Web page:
As marshmallow chicks and bunnies make their way onto store shelves, make sure those are the only animals you purchase with little thought this spring.
Each year, at the conclusion of the Easter holiday many young chickens and rabbits are turned into local shelters because their holiday appeal has faded. Mainly because new owners did not do their research before purchasing.
As with other family pets, research needs to be completed before deciding to take in a new one. Families must assess and decide if they have the dedication and resources to care for a new pet in the years to come.
Another concern with adopting chickens and rabbits is their ability to carry various diseases which can cause illness for children. According to the Centers for Disease Control (CDC), many people do not realize the potential danger baby chicks and ducklings can pose to small children. Young, healthy-appearing birds often carry harmful bacteria called Salmonella, and each spring children become infected with Salmonella after receiving a baby chick or duckling for Easter.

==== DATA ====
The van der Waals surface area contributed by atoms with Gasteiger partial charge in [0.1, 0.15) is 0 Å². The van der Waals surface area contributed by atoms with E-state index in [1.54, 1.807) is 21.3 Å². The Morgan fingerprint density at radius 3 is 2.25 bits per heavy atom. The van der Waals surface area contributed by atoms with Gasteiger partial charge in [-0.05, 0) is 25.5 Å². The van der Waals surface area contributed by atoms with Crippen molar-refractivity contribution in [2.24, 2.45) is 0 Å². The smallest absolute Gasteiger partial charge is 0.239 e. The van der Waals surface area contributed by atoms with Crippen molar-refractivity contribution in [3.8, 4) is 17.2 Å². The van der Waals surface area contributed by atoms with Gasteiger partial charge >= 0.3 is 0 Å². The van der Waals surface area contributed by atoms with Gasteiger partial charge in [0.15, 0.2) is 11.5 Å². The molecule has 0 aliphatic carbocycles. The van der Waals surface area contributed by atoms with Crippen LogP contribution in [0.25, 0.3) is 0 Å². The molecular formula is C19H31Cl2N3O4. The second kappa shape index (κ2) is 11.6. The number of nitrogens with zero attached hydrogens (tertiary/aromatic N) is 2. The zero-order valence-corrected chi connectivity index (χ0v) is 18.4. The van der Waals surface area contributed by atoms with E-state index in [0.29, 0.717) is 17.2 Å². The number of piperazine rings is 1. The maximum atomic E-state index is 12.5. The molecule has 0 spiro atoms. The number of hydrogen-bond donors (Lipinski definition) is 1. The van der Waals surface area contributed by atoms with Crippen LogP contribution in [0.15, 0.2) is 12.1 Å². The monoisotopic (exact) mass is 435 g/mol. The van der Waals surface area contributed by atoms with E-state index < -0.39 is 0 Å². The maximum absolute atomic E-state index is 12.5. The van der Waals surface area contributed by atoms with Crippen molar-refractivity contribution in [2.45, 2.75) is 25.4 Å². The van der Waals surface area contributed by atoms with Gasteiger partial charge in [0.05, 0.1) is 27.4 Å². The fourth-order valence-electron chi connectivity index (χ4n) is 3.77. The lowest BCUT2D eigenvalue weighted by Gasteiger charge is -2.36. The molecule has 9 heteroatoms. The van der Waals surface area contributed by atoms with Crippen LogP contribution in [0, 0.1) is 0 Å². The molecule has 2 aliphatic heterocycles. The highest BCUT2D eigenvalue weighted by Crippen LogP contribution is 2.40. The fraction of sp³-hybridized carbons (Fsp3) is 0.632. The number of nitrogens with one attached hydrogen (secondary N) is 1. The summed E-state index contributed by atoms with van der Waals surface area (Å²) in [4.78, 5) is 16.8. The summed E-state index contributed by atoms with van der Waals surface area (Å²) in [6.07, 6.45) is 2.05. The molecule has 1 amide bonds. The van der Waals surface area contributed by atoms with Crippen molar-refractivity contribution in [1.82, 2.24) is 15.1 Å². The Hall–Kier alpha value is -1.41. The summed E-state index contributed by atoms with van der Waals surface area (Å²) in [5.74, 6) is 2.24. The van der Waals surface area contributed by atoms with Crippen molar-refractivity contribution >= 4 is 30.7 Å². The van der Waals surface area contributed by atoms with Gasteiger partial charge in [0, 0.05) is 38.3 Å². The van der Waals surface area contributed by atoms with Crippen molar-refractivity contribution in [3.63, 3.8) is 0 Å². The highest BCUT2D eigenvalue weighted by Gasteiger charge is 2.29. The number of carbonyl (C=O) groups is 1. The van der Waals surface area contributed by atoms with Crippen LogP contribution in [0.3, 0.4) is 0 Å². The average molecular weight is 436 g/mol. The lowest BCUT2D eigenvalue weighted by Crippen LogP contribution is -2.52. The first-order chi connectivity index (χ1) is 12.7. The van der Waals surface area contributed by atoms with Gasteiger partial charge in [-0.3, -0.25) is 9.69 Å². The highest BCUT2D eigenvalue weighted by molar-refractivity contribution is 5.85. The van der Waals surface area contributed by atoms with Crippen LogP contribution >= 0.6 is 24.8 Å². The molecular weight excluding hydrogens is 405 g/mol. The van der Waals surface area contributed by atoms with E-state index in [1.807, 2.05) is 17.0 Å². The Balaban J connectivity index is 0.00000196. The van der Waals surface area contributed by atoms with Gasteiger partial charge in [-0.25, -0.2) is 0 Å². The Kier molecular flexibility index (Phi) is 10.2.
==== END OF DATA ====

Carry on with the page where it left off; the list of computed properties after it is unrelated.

Most persons infected with Salmonella develop diarrhea, fever, and abdominal cramps. Infection may spread from the intestines to the blood stream, and then to other body sites and can cause death unless the person is treated promptly with antibiotics. Infants and those with impaired immune systems are more likely to have a severe illness.
Before making any animal impulse buys this spring season make sure to consider the risks and responsibility with owning a pet. For more information contact your local veterinarian or find a WVMA member veterinarian at www.wvma.org.
The mission of the Wisconsin Veterinary Medical Association is to advocate and promote veterinary medicine, while enriching animal and human health. Founded in 1915, it has more than 2,300 members
Wisconsin Veterinary Medical Association 2801 Crossroads Drive, Suite 1200 | Madison, WI 53718 | Phone: (608) 257-3665 | Fax: (608) 257-8989
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